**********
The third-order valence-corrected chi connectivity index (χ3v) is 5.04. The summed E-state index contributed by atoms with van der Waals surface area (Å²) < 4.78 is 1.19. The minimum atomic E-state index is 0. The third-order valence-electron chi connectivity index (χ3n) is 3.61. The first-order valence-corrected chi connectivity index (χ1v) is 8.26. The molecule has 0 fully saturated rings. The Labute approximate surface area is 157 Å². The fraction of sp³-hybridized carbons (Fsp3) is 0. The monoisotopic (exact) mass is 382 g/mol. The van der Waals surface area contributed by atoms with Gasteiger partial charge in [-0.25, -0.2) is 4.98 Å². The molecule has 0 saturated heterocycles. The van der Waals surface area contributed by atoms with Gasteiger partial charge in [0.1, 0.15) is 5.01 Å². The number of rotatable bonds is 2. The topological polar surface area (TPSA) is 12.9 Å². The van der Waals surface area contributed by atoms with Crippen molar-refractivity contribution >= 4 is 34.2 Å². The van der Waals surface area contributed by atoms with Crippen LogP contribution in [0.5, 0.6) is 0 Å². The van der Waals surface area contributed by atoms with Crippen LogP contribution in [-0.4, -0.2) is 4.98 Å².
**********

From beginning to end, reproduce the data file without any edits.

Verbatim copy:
The third-order valence-corrected chi connectivity index (χ3v) is 5.04. The summed E-state index contributed by atoms with van der Waals surface area (Å²) < 4.78 is 1.19. The minimum atomic E-state index is 0. The third-order valence-electron chi connectivity index (χ3n) is 3.61. The first-order valence-corrected chi connectivity index (χ1v) is 8.26. The molecule has 0 fully saturated rings. The Labute approximate surface area is 157 Å². The fraction of sp³-hybridized carbons (Fsp3) is 0. The monoisotopic (exact) mass is 382 g/mol. The van der Waals surface area contributed by atoms with Gasteiger partial charge in [-0.25, -0.2) is 4.98 Å². The molecule has 0 saturated heterocycles. The van der Waals surface area contributed by atoms with Gasteiger partial charge in [0.1, 0.15) is 5.01 Å². The number of rotatable bonds is 2. The topological polar surface area (TPSA) is 12.9 Å². The van der Waals surface area contributed by atoms with Crippen molar-refractivity contribution >= 4 is 34.2 Å². The van der Waals surface area contributed by atoms with Crippen LogP contribution in [0.5, 0.6) is 0 Å². The van der Waals surface area contributed by atoms with Crippen LogP contribution in [-0.4, -0.2) is 4.98 Å².